Northie

Spokane, WA

#27 Aug 30, 2010
YouHelpFixIt wrote:
<quoted text>
While I agree that automation allows for increased production at decreased prices the timing of advances in automation does not show that it was be a key factor in the decline that started in the 70s.
And how can you not understand that environmental regulations have a real impact on the cost of production? Is that just an inconvient truth for you?
You think environmental regulations are responsible for the decoupling of American wages from American economic growth? Get real. If environmental regs were the problem, they would have impacted growth first, not wages. Instead, growth has continued apace since wages turned down in 1974, but all the benefits of that growth simply went to the richest Americans, whose income and wealth have soared over the past four decades.

If anything has hampered US economic growth, it is the fact that the early 1970s were the point at which the US turned from being the world's largest oil exporter to being the world's largest oil importer. It's no coincidence that we went from being the world's leading creditor to being the world's largest debtor at precisely the same time. Still, the fact that growth has remained healthy throughout all that is testament to the strength of US business. It'd just be nice to share some of those gains with the workers who made it possible.

American workers have been cut out of rising prosperity due to the new technological ability to integrate global production systems and bypass costly workers.
LessHypeMoreFact

Orangeville, Canada

#28 Aug 30, 2010
Northie wrote:
If anything has hampered US economic growth, it is the fact that the early 1970s were the point at which the US turned from being the world's largest oil exporter to being the world's largest oil importer. It's no coincidence that we went from being the world's leading creditor to being the world's largest debtor at precisely the same time.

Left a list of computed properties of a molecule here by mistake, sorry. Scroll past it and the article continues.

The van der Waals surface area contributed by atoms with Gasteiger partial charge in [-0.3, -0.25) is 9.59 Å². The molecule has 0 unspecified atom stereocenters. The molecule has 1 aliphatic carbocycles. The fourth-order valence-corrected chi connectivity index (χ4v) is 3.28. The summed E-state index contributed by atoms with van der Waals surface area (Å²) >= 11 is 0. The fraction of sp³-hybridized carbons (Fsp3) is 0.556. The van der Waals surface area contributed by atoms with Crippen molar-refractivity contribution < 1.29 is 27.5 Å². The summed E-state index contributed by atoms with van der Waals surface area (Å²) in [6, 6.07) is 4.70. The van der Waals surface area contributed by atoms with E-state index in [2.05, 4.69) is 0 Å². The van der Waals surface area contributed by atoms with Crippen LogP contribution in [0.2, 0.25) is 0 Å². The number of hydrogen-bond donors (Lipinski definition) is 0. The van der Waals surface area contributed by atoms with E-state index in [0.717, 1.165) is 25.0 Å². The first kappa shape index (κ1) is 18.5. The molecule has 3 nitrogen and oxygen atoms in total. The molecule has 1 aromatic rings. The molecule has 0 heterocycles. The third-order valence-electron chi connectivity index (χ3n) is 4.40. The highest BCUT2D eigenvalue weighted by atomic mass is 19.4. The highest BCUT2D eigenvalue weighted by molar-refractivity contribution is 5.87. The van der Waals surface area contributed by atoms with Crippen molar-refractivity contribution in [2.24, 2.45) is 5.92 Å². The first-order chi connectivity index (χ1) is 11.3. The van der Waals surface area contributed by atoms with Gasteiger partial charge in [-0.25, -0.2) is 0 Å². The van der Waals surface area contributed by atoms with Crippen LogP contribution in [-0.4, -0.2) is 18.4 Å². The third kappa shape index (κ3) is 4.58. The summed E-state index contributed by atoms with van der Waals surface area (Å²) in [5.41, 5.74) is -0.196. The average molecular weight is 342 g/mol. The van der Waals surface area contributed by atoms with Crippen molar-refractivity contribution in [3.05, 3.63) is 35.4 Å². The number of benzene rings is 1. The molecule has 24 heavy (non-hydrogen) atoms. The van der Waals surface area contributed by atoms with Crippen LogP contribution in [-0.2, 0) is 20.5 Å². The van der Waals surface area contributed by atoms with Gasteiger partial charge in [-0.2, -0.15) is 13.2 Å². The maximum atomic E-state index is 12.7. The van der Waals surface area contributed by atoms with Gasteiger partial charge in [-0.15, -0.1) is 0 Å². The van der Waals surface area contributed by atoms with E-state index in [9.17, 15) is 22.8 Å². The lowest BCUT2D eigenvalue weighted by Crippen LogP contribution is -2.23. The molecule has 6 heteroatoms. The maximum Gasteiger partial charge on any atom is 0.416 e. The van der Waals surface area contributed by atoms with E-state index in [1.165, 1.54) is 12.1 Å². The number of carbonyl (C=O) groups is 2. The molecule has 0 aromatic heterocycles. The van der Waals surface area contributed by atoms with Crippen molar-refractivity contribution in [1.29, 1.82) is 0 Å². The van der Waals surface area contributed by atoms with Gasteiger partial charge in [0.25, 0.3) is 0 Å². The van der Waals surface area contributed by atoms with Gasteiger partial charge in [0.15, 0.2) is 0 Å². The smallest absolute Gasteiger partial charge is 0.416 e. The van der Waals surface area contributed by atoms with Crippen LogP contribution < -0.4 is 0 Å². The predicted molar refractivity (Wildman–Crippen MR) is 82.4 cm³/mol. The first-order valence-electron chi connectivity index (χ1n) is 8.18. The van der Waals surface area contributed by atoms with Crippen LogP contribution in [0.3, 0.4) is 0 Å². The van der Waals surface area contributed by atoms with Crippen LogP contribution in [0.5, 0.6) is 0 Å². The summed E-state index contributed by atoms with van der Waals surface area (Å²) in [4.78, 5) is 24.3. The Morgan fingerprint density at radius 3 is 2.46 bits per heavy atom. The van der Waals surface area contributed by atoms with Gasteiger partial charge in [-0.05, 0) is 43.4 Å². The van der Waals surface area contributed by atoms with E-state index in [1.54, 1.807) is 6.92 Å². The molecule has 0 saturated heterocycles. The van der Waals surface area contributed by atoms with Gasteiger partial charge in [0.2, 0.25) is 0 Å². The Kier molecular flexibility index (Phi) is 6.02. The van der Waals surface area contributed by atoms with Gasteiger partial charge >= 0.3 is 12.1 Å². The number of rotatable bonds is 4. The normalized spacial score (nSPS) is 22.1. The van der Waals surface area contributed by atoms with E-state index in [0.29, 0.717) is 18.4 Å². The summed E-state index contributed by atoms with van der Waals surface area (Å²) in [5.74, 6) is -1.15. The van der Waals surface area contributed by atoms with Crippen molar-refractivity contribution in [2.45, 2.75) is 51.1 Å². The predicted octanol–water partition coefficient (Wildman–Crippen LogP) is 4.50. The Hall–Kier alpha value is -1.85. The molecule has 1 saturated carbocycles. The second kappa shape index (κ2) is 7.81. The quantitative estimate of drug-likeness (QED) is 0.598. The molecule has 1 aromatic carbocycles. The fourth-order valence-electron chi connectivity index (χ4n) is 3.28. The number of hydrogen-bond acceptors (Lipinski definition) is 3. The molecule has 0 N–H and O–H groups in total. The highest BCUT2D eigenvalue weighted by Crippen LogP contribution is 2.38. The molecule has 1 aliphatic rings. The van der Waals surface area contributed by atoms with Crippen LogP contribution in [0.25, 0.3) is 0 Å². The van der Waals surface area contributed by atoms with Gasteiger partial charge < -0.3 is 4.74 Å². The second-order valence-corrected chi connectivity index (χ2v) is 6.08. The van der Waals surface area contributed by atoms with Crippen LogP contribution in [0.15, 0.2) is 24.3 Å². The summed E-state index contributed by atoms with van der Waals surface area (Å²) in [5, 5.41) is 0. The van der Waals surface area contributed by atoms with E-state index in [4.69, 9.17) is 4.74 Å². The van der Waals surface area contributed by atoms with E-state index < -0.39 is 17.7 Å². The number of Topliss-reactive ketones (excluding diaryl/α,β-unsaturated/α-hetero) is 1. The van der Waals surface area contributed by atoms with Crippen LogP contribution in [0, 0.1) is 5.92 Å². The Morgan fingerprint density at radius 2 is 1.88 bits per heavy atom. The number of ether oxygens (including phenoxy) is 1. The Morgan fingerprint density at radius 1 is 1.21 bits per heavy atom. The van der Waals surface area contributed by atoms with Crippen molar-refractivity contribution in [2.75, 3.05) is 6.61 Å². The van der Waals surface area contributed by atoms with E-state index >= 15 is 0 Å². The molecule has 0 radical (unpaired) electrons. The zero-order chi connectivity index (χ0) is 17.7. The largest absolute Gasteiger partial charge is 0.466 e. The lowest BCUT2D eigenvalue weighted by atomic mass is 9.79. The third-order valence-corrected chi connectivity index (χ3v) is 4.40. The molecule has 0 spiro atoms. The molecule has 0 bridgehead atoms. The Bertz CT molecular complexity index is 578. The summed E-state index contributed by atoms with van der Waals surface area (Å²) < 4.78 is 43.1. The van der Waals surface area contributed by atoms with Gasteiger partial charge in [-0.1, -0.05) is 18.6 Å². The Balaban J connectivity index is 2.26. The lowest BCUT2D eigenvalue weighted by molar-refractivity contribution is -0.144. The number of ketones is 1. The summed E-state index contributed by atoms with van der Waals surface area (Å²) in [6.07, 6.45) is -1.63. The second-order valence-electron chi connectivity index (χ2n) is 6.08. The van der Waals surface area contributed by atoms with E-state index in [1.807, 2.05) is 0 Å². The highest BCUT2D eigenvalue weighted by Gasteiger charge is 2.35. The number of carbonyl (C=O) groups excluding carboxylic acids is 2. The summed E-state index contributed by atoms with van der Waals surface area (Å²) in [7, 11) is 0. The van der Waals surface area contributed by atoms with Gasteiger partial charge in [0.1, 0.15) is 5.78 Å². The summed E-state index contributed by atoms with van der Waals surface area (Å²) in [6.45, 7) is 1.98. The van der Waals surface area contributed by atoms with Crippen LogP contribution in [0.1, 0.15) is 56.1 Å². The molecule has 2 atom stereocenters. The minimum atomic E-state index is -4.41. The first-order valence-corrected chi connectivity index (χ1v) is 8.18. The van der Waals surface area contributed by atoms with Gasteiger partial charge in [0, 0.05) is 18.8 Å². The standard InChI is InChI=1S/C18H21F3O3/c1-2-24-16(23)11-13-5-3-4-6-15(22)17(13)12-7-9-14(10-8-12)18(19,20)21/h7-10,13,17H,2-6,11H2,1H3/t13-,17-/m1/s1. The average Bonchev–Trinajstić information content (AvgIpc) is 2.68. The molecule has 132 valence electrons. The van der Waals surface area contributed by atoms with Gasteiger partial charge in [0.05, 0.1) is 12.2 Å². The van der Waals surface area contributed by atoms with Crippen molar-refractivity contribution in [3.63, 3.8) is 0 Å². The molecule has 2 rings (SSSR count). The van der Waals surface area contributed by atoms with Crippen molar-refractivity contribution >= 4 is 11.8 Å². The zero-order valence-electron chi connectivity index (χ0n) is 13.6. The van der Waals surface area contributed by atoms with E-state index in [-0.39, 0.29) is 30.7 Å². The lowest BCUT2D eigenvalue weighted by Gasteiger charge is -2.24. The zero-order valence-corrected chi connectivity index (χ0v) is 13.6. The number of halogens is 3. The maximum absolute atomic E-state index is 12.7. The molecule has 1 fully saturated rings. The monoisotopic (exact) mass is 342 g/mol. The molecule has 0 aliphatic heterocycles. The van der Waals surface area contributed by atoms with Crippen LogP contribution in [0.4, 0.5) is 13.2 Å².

Offshoring, downsizing, etc have been what has depressed wages as well as globalization which has allowed attacks on the labor unions under the threat of moving jobs to another country. There are also effects from the consequent rise in contract work and 'permatemps' as well as the shift to service industries from technology leadership.

Going into a debt situtaion vis a vis oil is somewhat secondary, in my opinion, to the 'globalization' of labor.
neighbour

High River, Canada

#29 Aug 30, 2010
YouHelpFixIt wrote:
<quoted text>
So you argee that increased environmental regulations make many of our industries less competative, but think we are better off for oursourcing our manfacturing anyway.
I could have worded my post better. I don't think Americans are better off losing their manufacturing base. I think the corporations that owned your manufacturing base are better off doing that, but not the majority of the American people.

But relaxing environmental regulations would be an example of the cure being worse than the disease. It would be better to level the field by bringing the rest of the world up to decent environmental and human rights standards.
YouHelpFixIt

Scottsdale, AZ

#30 Aug 31, 2010
neighbour wrote:
<quoted text>